There remains only petitioner's claim that the denial of his second coram nobis application without a hearing deprived him of due process. In view of the foregoing, this argument is without merit. Respondent cites substantial authority, undisputed by petitioner, to establish that no coram nobis hearing is required


"'when the record conclusively demonstrates the falsity of the allegations and there is no reasonable probability at all that defendant's averments are true' (People v. Guariglia, 303 N.Y. 338, 102 N.E.2d 580)." Respondent's Brief on Appeal of Petitioner's Resentence, Jan. 5, 1970, at 36.

 This is in accord with the general rule in federal habeas corpus regarding the holding of evidentiary hearings, 28 U.S.C. ยง 2243; Brown v. Allen, 344 U.S. 443, 97 L. Ed. 469, 73 S. Ct. 397 (1953), so that the denial of a hearing was plainly not constitutional error under the circumstances.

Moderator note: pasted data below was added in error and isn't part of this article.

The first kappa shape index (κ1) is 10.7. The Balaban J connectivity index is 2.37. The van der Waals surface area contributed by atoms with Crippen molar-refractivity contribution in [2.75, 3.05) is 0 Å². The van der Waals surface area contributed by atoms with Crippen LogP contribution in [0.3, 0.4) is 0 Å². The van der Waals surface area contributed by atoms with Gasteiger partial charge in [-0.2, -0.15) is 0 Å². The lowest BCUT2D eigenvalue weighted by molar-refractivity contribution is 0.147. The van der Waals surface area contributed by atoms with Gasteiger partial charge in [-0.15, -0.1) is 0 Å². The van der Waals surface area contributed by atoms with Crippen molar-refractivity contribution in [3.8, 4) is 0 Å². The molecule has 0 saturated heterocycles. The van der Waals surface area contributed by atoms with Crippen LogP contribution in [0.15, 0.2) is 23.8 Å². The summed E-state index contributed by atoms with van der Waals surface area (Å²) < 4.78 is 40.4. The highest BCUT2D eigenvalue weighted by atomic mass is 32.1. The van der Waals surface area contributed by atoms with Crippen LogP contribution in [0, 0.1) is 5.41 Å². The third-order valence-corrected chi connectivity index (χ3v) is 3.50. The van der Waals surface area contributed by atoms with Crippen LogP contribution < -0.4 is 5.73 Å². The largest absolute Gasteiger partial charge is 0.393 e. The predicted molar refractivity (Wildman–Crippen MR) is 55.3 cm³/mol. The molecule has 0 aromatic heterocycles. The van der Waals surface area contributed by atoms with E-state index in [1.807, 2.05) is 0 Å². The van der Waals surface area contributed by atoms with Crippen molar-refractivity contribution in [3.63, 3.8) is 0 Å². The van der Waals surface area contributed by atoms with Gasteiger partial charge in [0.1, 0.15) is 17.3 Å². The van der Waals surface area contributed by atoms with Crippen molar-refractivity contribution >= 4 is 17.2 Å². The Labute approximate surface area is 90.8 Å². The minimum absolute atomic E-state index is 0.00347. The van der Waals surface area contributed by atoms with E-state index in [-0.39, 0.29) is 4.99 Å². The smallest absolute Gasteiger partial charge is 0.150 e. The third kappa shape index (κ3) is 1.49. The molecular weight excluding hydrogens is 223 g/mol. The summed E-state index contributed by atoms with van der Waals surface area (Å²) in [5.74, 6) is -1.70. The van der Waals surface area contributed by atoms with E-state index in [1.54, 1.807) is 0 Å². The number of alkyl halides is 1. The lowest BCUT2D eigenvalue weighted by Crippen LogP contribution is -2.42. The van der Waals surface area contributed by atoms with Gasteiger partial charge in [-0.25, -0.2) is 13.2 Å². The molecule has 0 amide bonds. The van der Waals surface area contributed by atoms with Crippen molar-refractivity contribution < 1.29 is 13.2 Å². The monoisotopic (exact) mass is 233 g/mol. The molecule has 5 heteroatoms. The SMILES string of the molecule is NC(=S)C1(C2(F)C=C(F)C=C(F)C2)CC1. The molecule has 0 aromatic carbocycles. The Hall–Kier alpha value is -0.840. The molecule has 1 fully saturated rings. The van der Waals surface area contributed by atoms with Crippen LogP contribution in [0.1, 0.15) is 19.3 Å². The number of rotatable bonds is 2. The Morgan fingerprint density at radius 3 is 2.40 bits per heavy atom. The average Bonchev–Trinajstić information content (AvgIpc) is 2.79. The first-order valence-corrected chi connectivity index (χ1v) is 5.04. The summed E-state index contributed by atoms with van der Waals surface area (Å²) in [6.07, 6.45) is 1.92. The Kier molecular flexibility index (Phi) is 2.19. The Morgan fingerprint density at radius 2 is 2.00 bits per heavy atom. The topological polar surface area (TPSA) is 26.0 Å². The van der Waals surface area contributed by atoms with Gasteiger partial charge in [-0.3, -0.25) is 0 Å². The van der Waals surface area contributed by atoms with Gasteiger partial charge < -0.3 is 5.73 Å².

In sum, accepting all of petitioner's averments at face value, it is clear that petitioner has stated no claim which, if proved, would entitle him to relief.

 Accordingly, the petition is denied and it is


 The Clerk of the Court is directed to enter judgment in favor of the respondent and against the petitioner dismissing the petition.

 The Clerk is further directed to forward a copy of this memorandum order to the petitioner and to the Attorney General of the State of New York.

 Edward R. Neaher / U.S.D.J.

 Dated: Brooklyn, New York March 11, 1975.